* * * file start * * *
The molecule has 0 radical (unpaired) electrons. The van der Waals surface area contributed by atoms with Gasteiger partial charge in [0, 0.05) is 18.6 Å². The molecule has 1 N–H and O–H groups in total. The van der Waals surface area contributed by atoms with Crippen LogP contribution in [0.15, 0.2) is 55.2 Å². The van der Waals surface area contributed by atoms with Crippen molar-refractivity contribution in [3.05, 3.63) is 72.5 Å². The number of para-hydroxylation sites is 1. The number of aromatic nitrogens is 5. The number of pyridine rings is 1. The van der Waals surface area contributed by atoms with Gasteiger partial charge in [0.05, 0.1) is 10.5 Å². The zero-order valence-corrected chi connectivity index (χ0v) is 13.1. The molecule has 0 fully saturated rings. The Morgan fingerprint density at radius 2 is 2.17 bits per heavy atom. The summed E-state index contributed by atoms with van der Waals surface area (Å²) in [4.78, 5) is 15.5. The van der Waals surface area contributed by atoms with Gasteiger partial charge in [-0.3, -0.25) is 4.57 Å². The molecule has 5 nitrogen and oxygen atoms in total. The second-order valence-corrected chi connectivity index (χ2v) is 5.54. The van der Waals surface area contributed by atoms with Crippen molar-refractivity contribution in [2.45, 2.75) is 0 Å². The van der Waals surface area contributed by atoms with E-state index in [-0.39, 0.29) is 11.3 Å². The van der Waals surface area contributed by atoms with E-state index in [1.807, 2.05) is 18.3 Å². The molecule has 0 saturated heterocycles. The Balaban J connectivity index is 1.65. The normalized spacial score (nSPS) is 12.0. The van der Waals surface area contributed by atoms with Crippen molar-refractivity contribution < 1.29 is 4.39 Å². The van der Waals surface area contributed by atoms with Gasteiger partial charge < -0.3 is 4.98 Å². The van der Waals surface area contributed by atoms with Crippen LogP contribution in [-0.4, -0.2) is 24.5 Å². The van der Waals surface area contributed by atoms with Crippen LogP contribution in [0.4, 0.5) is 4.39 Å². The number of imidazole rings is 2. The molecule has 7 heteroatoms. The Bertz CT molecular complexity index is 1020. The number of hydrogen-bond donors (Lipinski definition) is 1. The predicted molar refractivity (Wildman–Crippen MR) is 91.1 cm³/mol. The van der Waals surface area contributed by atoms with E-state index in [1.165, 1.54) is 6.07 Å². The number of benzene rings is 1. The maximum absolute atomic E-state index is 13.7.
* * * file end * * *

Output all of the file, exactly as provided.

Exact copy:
The molecule has 0 radical (unpaired) electrons. The van der Waals surface area contributed by atoms with Gasteiger partial charge in [0, 0.05) is 18.6 Å². The molecule has 1 N–H and O–H groups in total. The van der Waals surface area contributed by atoms with Crippen LogP contribution in [0.15, 0.2) is 55.2 Å². The van der Waals surface area contributed by atoms with Crippen molar-refractivity contribution in [3.05, 3.63) is 72.5 Å². The number of para-hydroxylation sites is 1. The number of aromatic nitrogens is 5. The number of pyridine rings is 1. The van der Waals surface area contributed by atoms with Gasteiger partial charge in [0.05, 0.1) is 10.5 Å². The zero-order valence-corrected chi connectivity index (χ0v) is 13.1. The molecule has 0 fully saturated rings. The Morgan fingerprint density at radius 2 is 2.17 bits per heavy atom. The summed E-state index contributed by atoms with van der Waals surface area (Å²) in [4.78, 5) is 15.5. The van der Waals surface area contributed by atoms with Gasteiger partial charge in [-0.3, -0.25) is 4.57 Å². The molecule has 5 nitrogen and oxygen atoms in total. The second-order valence-corrected chi connectivity index (χ2v) is 5.54. The van der Waals surface area contributed by atoms with Crippen molar-refractivity contribution in [2.45, 2.75) is 0 Å². The van der Waals surface area contributed by atoms with E-state index in [-0.39, 0.29) is 11.3 Å². The van der Waals surface area contributed by atoms with E-state index in [1.807, 2.05) is 18.3 Å². The molecule has 0 saturated heterocycles. The Balaban J connectivity index is 1.65. The normalized spacial score (nSPS) is 12.0. The van der Waals surface area contributed by atoms with Crippen molar-refractivity contribution < 1.29 is 4.39 Å². The van der Waals surface area contributed by atoms with Gasteiger partial charge < -0.3 is 4.98 Å². The van der Waals surface area contributed by atoms with Crippen LogP contribution in [-0.4, -0.2) is 24.5 Å². The van der Waals surface area contributed by atoms with Crippen LogP contribution in [0.4, 0.5) is 4.39 Å². The number of imidazole rings is 2. The molecule has 7 heteroatoms. The Bertz CT molecular complexity index is 1020. The number of hydrogen-bond donors (Lipinski definition) is 1. The predicted molar refractivity (Wildman–Crippen MR) is 91.1 cm³/mol. The van der Waals surface area contributed by atoms with E-state index in [1.165, 1.54) is 6.07 Å². The number of benzene rings is 1. The maximum absolute atomic E-state index is 13.7.